Don's house, now a museum

Don's house, now a museum


Don's house, now a museum

The immense love and admiration for Sir Donald Bradman, the Australian cricket great, never ceases to die.

In an attempt to chronicle the living days of the legendary cricketer before his playing days, investment banker Andrew Leeming has restored Bradman’s childhood home in Bowral, New South Wales.

Leeming purchased the house, where Bradman lived between the age of three and 16, in 2007. He then took five years to re-create the house into a museum.

Called the ‘52 Shepherd Street’, the museum is a place to understand Bradman, said Leeming. "If you really want to know Bradman, you want to start from where he grew up. You will know his character and how it shaped up. “There is a lot here you can touch and feel. The idea was to create a unique cricketing experience." said Leeming  here on Monday.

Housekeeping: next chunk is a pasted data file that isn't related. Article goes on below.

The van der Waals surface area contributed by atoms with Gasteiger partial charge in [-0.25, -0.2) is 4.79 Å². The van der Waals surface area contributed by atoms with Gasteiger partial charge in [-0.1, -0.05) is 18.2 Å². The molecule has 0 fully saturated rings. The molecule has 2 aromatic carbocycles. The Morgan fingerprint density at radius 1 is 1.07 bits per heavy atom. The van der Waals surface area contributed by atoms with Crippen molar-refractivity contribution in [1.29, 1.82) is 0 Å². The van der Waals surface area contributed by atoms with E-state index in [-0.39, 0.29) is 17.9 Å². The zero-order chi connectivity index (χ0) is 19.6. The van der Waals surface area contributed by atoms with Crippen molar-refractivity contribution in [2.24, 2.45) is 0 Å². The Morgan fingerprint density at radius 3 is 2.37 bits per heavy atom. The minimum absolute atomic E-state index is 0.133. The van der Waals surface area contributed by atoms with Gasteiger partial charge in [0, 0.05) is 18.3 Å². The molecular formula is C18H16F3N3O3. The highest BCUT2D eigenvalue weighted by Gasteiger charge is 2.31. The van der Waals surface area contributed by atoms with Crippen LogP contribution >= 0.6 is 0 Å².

One of the main attractions of the museum is the water tank stand, against the base of which a young Bradman hurled a golf ball, hitting the rebound with a stump. The tank was demolished in the 1930s by the house's occupants. Leeming said his team was able to re-create the tank on the exact location because the flooring had remained intact.

Being a non-profit venture, Leeming called for constant encouragement from the public towards the museum. Former cricketers Sunil Gavaskar and Simon Katich have also visited  ‘52 Shepherd Street’.